In the end, everything goes Saccard’s way. Angèle obligingly dies, and even gives mute signs of forgiveness. Clothide’s attitude here (and let’s not forget her doll: an important motif) is shown to be one of natural curiosity, a kind of childish fascination with death that could seem ghoulish but that the novel seems to present as innocent. But she’s paying attention to the wrong thing. The lesson here isn’t that bodies are mortal, but that men are bad, or, at least, that they are ready to use women for their advantage.

Throughout the novel, even in circumstances less grim than this one, women are trophies for men, pawns to be used to bolster their self image and to help them get ahead. There’s no difference between Saccard’s marrying Renèe for money and him giving her ostentatious jewelry that he requires her to wear at parties in front of his business associates. And there’s only a slight difference between these sets of exchanges and Saccard’s willingness to murder his first wife and Maxime’s casual seduction and abandonment of the maid.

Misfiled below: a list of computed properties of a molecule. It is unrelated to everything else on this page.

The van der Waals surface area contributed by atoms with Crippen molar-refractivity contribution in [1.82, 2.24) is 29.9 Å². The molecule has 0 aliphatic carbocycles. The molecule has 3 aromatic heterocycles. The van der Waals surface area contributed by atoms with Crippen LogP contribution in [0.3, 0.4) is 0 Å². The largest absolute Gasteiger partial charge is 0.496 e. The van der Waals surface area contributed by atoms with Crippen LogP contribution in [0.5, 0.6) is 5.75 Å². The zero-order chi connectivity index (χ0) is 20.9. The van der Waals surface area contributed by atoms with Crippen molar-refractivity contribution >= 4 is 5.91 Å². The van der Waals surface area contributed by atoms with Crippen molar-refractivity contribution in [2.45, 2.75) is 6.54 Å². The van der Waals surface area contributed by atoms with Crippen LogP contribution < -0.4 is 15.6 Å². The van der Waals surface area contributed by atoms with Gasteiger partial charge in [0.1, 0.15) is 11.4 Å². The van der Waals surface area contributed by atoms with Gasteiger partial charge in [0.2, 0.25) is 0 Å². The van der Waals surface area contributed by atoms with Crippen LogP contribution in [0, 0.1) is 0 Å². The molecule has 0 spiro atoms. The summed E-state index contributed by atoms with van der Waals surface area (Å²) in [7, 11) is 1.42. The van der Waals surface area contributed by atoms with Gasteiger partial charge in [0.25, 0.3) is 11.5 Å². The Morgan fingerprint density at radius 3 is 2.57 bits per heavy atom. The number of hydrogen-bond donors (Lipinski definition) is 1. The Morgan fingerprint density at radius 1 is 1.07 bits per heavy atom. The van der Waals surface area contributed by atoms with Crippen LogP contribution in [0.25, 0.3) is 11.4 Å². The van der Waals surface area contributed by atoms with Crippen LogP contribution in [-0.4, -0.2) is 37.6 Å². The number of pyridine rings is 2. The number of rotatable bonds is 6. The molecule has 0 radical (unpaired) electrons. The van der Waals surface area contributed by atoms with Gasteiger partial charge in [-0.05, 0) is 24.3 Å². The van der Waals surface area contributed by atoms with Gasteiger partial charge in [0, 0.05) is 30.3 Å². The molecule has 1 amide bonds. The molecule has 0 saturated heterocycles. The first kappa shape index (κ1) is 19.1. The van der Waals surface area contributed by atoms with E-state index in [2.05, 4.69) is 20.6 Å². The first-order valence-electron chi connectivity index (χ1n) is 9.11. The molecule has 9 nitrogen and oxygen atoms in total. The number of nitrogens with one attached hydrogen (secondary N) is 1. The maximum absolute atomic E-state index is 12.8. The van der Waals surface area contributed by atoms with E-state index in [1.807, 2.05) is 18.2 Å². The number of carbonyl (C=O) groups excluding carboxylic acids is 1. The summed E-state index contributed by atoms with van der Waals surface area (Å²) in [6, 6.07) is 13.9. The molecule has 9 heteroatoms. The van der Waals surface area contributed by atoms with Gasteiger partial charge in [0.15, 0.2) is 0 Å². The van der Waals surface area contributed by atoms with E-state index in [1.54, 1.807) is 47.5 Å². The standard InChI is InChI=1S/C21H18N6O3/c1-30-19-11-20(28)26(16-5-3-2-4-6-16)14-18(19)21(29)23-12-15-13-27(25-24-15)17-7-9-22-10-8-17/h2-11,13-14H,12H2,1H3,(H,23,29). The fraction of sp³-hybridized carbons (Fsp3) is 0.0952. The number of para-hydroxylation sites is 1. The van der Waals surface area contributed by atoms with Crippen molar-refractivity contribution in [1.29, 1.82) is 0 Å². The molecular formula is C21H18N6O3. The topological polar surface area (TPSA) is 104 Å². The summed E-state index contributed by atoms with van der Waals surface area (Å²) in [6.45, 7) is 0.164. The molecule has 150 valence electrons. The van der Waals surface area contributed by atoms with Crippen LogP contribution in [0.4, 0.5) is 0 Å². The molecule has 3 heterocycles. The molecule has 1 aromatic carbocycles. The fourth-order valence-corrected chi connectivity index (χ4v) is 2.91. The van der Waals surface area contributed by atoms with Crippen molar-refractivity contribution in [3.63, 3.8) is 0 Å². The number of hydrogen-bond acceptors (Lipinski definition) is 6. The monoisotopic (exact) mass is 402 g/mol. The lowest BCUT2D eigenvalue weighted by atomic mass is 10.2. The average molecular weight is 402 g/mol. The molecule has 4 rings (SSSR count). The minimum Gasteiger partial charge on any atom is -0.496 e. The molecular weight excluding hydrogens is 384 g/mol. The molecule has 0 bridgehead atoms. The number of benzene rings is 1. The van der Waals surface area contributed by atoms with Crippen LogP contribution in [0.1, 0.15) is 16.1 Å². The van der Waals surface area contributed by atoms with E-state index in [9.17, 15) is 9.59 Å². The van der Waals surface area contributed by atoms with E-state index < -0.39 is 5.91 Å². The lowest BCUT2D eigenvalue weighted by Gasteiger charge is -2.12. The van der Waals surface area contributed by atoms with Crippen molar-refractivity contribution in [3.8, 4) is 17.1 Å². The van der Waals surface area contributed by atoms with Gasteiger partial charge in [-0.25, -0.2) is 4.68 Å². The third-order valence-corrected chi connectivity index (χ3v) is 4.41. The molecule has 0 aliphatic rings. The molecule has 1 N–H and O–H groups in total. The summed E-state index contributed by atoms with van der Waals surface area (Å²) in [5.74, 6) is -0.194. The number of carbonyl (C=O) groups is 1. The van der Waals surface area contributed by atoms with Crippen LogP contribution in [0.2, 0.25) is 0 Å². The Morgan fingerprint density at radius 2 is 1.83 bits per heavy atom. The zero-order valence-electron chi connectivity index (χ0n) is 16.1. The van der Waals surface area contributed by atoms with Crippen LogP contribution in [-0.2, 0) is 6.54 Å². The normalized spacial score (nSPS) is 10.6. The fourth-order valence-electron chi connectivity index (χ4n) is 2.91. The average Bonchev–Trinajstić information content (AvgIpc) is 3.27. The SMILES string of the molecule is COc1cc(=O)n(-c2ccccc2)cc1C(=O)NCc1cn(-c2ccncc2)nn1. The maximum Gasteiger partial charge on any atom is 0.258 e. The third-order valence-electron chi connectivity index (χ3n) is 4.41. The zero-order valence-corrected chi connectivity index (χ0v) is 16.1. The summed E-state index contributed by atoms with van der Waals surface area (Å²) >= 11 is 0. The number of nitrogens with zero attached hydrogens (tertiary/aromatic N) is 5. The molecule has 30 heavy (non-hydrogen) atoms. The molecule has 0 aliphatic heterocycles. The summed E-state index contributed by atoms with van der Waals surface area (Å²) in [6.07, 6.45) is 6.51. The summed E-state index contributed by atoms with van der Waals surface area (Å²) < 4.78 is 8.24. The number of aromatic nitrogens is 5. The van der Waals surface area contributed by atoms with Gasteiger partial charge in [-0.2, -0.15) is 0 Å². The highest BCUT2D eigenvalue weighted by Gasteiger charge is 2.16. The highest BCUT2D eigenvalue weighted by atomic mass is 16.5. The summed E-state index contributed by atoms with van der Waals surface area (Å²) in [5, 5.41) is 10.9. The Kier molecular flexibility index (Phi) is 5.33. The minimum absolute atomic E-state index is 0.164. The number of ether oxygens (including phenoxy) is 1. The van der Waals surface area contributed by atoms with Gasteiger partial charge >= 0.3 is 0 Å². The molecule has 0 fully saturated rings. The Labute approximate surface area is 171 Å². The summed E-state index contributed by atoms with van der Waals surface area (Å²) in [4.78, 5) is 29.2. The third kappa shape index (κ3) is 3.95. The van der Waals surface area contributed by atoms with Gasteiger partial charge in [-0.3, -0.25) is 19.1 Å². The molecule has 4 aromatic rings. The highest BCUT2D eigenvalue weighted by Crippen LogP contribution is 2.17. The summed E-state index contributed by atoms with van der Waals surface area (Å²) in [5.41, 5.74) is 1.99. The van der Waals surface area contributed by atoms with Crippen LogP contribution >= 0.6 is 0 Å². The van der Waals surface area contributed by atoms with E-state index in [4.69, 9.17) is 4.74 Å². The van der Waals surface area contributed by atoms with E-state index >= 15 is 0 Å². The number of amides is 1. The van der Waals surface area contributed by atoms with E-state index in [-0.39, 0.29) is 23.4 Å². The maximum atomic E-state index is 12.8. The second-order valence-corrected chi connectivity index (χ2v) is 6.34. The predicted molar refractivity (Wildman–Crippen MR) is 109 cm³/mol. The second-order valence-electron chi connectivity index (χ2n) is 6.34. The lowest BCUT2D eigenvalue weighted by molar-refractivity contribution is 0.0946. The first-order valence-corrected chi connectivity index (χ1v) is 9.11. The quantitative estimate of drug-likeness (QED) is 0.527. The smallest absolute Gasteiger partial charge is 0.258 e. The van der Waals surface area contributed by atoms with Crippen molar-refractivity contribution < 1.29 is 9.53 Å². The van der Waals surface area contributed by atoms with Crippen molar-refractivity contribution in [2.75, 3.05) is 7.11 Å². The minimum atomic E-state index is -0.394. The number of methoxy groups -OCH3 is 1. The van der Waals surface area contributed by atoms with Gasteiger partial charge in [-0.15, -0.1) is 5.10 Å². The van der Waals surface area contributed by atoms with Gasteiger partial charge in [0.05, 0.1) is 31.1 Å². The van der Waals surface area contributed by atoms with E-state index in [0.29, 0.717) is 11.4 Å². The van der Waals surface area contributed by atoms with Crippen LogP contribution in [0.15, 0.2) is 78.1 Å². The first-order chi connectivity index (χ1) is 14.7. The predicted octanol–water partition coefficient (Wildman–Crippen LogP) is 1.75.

So thoroughgoing is this attitude of violence to women that even scenes that could otherwise seem sweet become ominous. Late in the book there’s a vivid scene in which Saccard and some associates tour a building site. Renèe’s property, the one she in desperation signed over to her husband for pennies on the dollar, is to be torn down to make way for one of the new boulevards. As the men, dressed in their fine clothes, advance gingerly through a sea of mud, half-enviously, half-contemptuously observing the efforts of the myriad of workmen dismantling the site, they reminisce about the neighbourhood that was. One of the businessmen, who used to live there, sees his old rooms in a half-demolished building: “A breach in the wall showed it quite bare, already cut into on one side, with wallpaper with a pattern of big, yellow flowers, a broad strip of which fluttered in the wind.” The old man is overcome with emotion for his younger days, a time when he was poorer, perhaps more honest, and, it seems, a little happier, not least because, as his colleagues tease him, he was sowing his wild oats: “‘I still remember an ironing girl who lived opposite. The bed was on the right, near the window. Ah, my poor room, look what they’ve done to it.” Is the bed his or hers? Either way, they presumably slept in it. And what happened to the girl? The man doesn’t care, he’s on about his room. Hard not to read the description of the room’s violation as a hint at the fate of the woman.